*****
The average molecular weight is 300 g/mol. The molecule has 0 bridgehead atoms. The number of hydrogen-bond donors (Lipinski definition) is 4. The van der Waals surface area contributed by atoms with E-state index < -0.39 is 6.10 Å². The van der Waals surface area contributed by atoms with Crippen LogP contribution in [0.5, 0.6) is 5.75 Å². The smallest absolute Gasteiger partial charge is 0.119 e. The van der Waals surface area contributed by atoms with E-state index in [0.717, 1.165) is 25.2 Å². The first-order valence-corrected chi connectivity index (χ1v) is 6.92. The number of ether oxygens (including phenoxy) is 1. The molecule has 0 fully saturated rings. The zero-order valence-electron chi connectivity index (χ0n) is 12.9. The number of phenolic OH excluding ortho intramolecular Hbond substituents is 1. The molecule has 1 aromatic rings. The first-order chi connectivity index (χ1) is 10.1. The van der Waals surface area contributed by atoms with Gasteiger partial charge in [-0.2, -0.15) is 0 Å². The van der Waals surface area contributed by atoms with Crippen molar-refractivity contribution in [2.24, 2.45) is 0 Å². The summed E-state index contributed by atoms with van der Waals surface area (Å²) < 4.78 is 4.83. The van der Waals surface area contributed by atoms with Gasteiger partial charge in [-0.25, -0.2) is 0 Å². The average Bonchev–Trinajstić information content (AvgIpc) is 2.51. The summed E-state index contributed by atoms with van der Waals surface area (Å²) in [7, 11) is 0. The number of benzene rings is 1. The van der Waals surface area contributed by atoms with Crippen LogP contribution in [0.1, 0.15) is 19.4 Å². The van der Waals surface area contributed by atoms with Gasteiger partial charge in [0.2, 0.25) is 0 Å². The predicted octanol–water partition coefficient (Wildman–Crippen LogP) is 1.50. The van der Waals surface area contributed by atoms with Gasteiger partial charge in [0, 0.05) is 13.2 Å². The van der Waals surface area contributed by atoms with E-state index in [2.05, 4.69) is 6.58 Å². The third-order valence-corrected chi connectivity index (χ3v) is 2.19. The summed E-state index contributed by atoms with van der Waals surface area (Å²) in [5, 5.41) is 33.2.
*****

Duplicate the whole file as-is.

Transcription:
The average molecular weight is 300 g/mol. The molecule has 0 bridgehead atoms. The number of hydrogen-bond donors (Lipinski definition) is 4. The van der Waals surface area contributed by atoms with E-state index < -0.39 is 6.10 Å². The van der Waals surface area contributed by atoms with Crippen LogP contribution in [0.5, 0.6) is 5.75 Å². The smallest absolute Gasteiger partial charge is 0.119 e. The van der Waals surface area contributed by atoms with E-state index in [0.717, 1.165) is 25.2 Å². The first-order valence-corrected chi connectivity index (χ1v) is 6.92. The number of ether oxygens (including phenoxy) is 1. The molecule has 0 fully saturated rings. The zero-order valence-electron chi connectivity index (χ0n) is 12.9. The number of phenolic OH excluding ortho intramolecular Hbond substituents is 1. The molecule has 1 aromatic rings. The first-order chi connectivity index (χ1) is 10.1. The van der Waals surface area contributed by atoms with Gasteiger partial charge in [-0.2, -0.15) is 0 Å². The van der Waals surface area contributed by atoms with Crippen molar-refractivity contribution in [2.24, 2.45) is 0 Å². The summed E-state index contributed by atoms with van der Waals surface area (Å²) < 4.78 is 4.83. The van der Waals surface area contributed by atoms with Gasteiger partial charge in [-0.25, -0.2) is 0 Å². The average Bonchev–Trinajstić information content (AvgIpc) is 2.51. The summed E-state index contributed by atoms with van der Waals surface area (Å²) in [7, 11) is 0. The number of benzene rings is 1. The van der Waals surface area contributed by atoms with Crippen LogP contribution in [0.1, 0.15) is 19.4 Å². The van der Waals surface area contributed by atoms with Gasteiger partial charge in [0.2, 0.25) is 0 Å². The predicted octanol–water partition coefficient (Wildman–Crippen LogP) is 1.50. The van der Waals surface area contributed by atoms with Gasteiger partial charge in [0, 0.05) is 13.2 Å². The van der Waals surface area contributed by atoms with E-state index in [2.05, 4.69) is 6.58 Å². The third-order valence-corrected chi connectivity index (χ3v) is 2.19. The summed E-state index contributed by atoms with van der Waals surface area (Å²) in [5, 5.41) is 33.2.